Video: End With A Celebrative Challenge

How Do You End The Sermon When You Want To Have A Challenge?

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Sherman Haywood Cox II is the director of Soul Preaching. He holds the M.Div with an emphasis in Homiletics and a M.S. in Computer Science.

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Posted in Preaching, Sermon Construction, Video
6 comments on “Video: End With A Celebrative Challenge
  1. Bobby J. McPheron says:

    Thank you so much on the celebrative challange video
    The tips were explained very well and I am looking forward to more
    info. in the future .

  2. kweku sompa osei says:

    Thank you so much,I am definately much more educated after this video. God bless you for the good work you’re doing and may he cause you to prosper even more.

  3. Roger Abuloc says:

    I am glad to have seen and heard this video. All the more I am equipped and challenged to have a better sermon celebrative ending every time.Thank you so much.

  4. H.B. Charles Jr. says:

    I appreciate your thoughtful answer to this question. But I believe that there may be an inherent problem with the question. It assumes that every sermon must in a celebration.

    I disagree.

    As a student of exposition, I think the text should dictate the mood of the sermon – from beginning to end.

    And as a pastor, I believe that there are times when the sermon should lead to times of reflection and repentance and renewal, rather than celebration.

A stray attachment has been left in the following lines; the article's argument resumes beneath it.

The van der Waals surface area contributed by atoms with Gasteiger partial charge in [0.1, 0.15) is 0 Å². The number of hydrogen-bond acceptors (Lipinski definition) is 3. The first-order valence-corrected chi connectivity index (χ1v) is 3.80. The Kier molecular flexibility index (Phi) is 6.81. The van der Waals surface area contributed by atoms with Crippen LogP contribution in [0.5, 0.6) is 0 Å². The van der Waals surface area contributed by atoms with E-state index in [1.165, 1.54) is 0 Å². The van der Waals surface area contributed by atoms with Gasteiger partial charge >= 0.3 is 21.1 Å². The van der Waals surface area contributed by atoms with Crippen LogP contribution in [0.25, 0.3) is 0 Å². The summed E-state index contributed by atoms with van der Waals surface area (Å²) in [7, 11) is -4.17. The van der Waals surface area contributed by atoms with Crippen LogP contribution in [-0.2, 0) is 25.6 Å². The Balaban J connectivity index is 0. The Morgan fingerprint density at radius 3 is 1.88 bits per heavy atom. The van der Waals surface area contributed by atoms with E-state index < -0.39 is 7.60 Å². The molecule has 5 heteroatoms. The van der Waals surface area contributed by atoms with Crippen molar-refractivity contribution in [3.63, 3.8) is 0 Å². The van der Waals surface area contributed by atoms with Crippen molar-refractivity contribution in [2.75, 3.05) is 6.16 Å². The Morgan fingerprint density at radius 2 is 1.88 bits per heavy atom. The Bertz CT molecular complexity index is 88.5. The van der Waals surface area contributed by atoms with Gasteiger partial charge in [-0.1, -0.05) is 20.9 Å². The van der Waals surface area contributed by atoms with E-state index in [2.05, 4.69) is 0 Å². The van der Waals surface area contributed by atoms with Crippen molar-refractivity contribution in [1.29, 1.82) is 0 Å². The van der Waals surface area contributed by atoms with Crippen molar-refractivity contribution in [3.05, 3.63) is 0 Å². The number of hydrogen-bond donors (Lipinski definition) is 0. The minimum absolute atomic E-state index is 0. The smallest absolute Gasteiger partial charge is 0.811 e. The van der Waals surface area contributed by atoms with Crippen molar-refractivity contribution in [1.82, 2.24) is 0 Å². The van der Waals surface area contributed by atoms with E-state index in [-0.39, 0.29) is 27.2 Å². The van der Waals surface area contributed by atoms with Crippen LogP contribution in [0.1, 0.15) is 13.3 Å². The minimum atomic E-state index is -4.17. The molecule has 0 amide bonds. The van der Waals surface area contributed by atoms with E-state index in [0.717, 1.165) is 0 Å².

I agree the sermon should end powerfully and climatically. But an undue emphasis on ending in a “celebration” (does this mean a “whoop”?) may hinder your pastoral responsibilities in weekly preaching and, worse, preempt the work of the Holy Spirit.

  5. Sherman Haywood Cox II says:

    Pastor Charles, thank you for your response…

    Perhaps every sermon does not have to end in celebration. However, I would argue that most sermons should. I would also argue that in many cases the “celebrative” content of even the ethical components of scripture are not given as much emphasis among many as there should be. In many cases, simple interpretation of the text shows a clear and distinct celebrative component. I admit that among some of us the “celebrative” component totally overshadows all other considerations till it is problematic as well.

    After saying that, I do agree wholeheartedly that the pastor has a much better vantage point from which to determine what is needed at any time in the congregation through purposeful sermonic planning.

    At any rate, I hope that this video helps to dispel the notion that it is not possible to celebrate sermons that have strong ethical content and challenges.

    Let me also say that no…the whoop is not synonymous with celebration…While most “Whoops” are celebrations, not all celebrations are whoops. At least in my thinking…

    Thanks for furthering our conversation by pushing back on the importance of the Holy Spirit and Pastoral Sermon Planning…

  6. John Carroll Travis says:

    I believe that one of the issues with always thinking about ending a sermon with a celebration is that for some preachers may skip over, or hurry over key points just to get to the “whoop.” Celebration is not just whooping! Sometimes the Holy Spirit says: There will be no whooping today! And we end the sermon/message quietly and meditatively.

    My point is this: Celebration is not the main emphasis, however, it can be a great asset!

    Thank you so much for this forum. I believe it is a vital asset for helping all of us understand the importance of being true to our calling as proclaimers of the Word.

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Revised Common Lectionary
Proper 14 (February 26, 2017)
  • OT: Genesis 37:1-4, 12-28
  • Psalm: Psalm 105: 1-6, 16-22, 45b
  • Epistle: Romans 10:5-15
  • Gospel: Matthew 14:22-33
Af Am Heritage Lectionary
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